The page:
What are your New Year’s resolutions? With 2020 coming up, people promise they will stop smoking, be more active, finally start with that hobby. In business, more and more people are looking at – or using – the cloud. They are now seeing real benefits of the cloud. However, there is no single trajectory. So, can hybrid cloud keep all the cloud’s promises?
Guestblog by Sylvain Cazard, VP SDDC EMEA, VMware
There are as many cloud strategies as there are companies
Almost all European clients I meet use the cloud, but they have very different approaches to it. Some companies were quick and eager to retire their data centres and rely purely on the public cloud. However, the vast majority of companies have opted for a hybrid cloud solution for a number of reasons. The simplest, without a doubt, is that migration to the public cloud is an ambitious and often long-term task. There are no hard and fast rules when it comes to migrating your apps to the cloud. Gartner defines five strategies, the “5 Rs”: Rehost (or lift and shift), Refactor, Revise (or Replatform), Rebuild, Replace (or Repurchase). Moreover, some apps will never be suitable for migration to the cloud, whether for economic, strategic or regulatory reasons.
The hybrid cloud is here to stay
Public cloud providers have reflected this in their offerings. Our challenge: a complex environment comprising traditional IT infrastructures, private clouds and public clouds. We can rightly question the likelihood of the cloud keeping its promises when we have to manage environments with a mix of equipment and administrative tools. The magic of the cloud is that it masks the complexity of IT infrastructures, which must continue even in a hybrid-cloud context. As cloud developers, it’s up to us to provide consistency so that customers can can move apps around easily. This is what VMware has always strived for, through technological developments, acquisitions and partnerships with like-minded businesses who share our vision of making cloud usage as simple as possible.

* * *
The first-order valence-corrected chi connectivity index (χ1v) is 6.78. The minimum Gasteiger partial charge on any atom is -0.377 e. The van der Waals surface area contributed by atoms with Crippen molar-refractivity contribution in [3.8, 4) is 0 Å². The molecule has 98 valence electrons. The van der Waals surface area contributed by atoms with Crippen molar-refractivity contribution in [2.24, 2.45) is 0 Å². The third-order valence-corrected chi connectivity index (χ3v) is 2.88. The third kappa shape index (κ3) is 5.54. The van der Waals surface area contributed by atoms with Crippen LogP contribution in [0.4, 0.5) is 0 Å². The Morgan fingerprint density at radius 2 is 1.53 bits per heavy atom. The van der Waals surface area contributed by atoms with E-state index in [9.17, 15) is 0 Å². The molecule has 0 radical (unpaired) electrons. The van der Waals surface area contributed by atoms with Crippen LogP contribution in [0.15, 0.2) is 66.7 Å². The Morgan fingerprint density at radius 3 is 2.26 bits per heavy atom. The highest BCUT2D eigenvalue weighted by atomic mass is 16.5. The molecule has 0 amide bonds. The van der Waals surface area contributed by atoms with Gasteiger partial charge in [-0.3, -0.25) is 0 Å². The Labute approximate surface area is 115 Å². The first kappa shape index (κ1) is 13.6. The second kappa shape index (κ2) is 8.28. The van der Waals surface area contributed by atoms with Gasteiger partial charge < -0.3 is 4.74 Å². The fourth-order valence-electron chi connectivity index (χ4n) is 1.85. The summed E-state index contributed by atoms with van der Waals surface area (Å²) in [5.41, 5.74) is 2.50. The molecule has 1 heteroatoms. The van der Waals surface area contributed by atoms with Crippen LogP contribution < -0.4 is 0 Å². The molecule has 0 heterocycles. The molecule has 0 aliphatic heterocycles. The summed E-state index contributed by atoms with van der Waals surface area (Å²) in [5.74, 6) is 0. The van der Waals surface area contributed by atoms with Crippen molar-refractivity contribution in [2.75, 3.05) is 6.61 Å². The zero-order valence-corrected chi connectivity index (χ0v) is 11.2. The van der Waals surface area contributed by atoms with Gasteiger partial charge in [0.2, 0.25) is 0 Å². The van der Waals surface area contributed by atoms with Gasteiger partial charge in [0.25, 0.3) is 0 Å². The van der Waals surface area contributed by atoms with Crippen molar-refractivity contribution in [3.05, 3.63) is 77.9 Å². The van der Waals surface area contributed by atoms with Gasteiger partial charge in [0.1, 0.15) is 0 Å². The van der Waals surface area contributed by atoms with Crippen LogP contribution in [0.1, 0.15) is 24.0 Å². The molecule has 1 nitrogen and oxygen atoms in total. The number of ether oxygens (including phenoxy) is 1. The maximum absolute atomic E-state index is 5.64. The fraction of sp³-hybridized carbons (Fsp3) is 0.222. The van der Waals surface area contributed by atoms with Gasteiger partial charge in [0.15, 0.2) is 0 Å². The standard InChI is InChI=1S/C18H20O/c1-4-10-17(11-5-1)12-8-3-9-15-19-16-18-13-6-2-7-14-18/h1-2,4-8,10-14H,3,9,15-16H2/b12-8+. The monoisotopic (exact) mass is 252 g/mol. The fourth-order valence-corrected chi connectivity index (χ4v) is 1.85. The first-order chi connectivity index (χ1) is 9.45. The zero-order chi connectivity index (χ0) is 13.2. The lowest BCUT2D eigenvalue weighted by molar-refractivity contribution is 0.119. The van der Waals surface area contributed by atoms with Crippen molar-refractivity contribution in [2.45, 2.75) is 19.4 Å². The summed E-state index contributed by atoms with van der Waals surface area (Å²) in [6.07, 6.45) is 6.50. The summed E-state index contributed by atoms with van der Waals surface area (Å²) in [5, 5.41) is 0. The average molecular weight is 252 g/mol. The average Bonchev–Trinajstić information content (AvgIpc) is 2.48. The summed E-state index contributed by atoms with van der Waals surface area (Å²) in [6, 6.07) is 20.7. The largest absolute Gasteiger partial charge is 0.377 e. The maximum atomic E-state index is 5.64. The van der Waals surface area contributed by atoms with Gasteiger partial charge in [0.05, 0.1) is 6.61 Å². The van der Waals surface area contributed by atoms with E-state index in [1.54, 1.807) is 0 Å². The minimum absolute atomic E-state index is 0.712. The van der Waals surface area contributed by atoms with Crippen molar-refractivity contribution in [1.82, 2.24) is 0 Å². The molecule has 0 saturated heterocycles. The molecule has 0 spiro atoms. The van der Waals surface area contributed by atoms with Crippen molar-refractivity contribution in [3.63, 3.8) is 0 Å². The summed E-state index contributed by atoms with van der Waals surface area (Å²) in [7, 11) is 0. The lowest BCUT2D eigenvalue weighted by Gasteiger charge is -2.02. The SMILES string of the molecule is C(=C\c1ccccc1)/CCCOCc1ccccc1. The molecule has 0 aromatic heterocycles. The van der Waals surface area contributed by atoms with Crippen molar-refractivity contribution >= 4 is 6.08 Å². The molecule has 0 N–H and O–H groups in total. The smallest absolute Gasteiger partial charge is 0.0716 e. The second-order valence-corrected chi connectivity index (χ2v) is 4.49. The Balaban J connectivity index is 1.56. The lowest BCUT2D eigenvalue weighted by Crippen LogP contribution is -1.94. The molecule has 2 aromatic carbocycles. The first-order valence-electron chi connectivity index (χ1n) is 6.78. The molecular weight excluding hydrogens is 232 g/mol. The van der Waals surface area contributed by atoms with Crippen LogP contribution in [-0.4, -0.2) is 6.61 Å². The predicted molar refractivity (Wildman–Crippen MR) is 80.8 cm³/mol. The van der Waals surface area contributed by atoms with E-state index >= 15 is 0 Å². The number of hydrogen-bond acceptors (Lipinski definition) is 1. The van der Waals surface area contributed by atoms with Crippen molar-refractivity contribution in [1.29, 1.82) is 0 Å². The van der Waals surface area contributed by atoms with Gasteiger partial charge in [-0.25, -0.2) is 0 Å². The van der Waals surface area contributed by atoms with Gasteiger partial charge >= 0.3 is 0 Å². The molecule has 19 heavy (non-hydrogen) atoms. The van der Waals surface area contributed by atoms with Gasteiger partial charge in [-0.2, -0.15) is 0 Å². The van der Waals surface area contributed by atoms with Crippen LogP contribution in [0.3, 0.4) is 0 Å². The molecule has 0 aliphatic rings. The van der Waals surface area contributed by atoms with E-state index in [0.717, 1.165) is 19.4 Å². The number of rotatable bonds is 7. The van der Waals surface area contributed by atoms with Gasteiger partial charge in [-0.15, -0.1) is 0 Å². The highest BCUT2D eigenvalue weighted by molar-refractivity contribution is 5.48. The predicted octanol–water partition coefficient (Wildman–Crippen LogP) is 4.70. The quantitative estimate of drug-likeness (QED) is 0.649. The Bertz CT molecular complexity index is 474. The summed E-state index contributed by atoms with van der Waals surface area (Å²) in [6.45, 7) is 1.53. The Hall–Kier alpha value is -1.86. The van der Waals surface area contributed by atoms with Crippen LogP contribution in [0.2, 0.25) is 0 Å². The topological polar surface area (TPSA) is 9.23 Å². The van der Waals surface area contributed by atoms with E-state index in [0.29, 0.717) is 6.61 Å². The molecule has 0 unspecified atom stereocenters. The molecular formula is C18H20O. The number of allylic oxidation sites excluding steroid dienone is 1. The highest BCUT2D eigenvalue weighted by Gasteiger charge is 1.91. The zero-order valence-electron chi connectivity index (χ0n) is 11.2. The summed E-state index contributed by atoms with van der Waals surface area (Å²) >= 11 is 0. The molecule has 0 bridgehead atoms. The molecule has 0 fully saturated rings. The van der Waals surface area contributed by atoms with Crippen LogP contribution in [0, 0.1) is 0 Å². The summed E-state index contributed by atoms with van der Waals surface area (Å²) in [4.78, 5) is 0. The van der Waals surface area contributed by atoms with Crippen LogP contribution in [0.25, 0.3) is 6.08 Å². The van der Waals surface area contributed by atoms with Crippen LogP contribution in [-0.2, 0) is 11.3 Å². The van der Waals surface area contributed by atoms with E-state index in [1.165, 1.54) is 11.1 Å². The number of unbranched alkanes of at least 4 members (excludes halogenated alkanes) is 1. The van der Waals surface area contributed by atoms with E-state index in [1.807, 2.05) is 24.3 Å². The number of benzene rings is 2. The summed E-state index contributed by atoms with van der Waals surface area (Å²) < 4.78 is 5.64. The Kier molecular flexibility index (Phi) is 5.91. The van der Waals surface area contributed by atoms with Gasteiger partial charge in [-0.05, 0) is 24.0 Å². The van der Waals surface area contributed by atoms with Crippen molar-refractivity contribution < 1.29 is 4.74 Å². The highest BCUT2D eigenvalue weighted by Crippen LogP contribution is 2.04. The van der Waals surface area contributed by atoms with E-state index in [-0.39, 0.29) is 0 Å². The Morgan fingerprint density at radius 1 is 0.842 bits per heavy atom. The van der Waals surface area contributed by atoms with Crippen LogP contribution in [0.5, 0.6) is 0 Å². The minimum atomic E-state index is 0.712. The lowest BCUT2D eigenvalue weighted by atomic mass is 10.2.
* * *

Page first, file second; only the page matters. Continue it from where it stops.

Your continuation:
The cloud must consider the nature of modern apps
Monolithic applications and three-tier architectures are starting to disappear. Modern applications are structured in microservices that communicate between themselves and require greater flexibility in terms of IT infrastructures and, above all, in terms of networking. They need to be able to automatically provide all of the infrastructure that the application will need during its lifecycle. Many application components are now being built in containers, whether on premises or in the cloud. It’s equally as important to support virtual machines and containers when modernising infrastructures to create environments for hybrid clouds. Given that the IT world implement Kubernetes widely to manage container environments, VMware has taken the lead in integrating support for containers and Kubernetes into its Software-Defined Data Center (SDDC) and hybrid cloud solutions.
VMware Cloud Foundation: the cornerstone of the hybrid cloud
It’s impossible for each company and cloud provider to implement exactly the same equipment. Do we need to manage each environment independently, recreating silos like the ones that used to handicap data centres? Thankfully not. We need a generalised approach — software designed for all infrastructure components (server, storage and network) that we can extend to all private and public clouds, as well as a common cloud management platform (CMP). This is what VMware offers by bringing these functions together in VMware Cloud Foundation. Over 4000 public cloud providers have signed partnership agreements with VMware to build their public cloud based on the same principles and products as VMware Cloud Foundation, which is used by customers to build their private clouds. This way, we can guarantee customers compatibility between the public cloud and their own private clouds.